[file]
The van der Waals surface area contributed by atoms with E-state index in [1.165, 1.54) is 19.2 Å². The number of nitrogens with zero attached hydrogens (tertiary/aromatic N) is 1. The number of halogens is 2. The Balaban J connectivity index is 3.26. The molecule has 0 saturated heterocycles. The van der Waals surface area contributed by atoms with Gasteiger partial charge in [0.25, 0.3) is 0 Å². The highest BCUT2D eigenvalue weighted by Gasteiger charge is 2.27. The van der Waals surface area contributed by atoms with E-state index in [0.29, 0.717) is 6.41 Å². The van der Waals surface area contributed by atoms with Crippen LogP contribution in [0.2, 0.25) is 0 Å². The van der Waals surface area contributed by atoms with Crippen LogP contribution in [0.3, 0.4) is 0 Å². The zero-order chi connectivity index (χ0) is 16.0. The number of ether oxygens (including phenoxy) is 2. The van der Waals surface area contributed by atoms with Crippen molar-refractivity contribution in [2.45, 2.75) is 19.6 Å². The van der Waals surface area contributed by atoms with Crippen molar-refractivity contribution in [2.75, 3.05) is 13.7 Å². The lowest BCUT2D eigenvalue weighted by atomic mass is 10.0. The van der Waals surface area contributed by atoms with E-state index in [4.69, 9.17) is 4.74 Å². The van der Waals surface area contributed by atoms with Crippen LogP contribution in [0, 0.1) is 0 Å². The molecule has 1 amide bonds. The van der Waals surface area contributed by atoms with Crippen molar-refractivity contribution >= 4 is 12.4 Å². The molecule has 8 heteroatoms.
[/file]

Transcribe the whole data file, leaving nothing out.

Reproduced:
The van der Waals surface area contributed by atoms with E-state index in [1.165, 1.54) is 19.2 Å². The number of nitrogens with zero attached hydrogens (tertiary/aromatic N) is 1. The number of halogens is 2. The Balaban J connectivity index is 3.26. The molecule has 0 saturated heterocycles. The van der Waals surface area contributed by atoms with Gasteiger partial charge in [0.25, 0.3) is 0 Å². The highest BCUT2D eigenvalue weighted by Gasteiger charge is 2.27. The van der Waals surface area contributed by atoms with E-state index in [0.29, 0.717) is 6.41 Å². The van der Waals surface area contributed by atoms with Crippen LogP contribution in [0.2, 0.25) is 0 Å². The van der Waals surface area contributed by atoms with Crippen LogP contribution in [0.3, 0.4) is 0 Å². The zero-order chi connectivity index (χ0) is 16.0. The number of ether oxygens (including phenoxy) is 2. The van der Waals surface area contributed by atoms with Crippen molar-refractivity contribution in [2.45, 2.75) is 19.6 Å². The van der Waals surface area contributed by atoms with Crippen molar-refractivity contribution in [2.75, 3.05) is 13.7 Å². The lowest BCUT2D eigenvalue weighted by atomic mass is 10.0. The van der Waals surface area contributed by atoms with E-state index in [4.69, 9.17) is 4.74 Å². The van der Waals surface area contributed by atoms with Crippen LogP contribution in [0, 0.1) is 0 Å². The molecule has 1 amide bonds. The van der Waals surface area contributed by atoms with Crippen molar-refractivity contribution >= 4 is 12.4 Å². The molecule has 8 heteroatoms.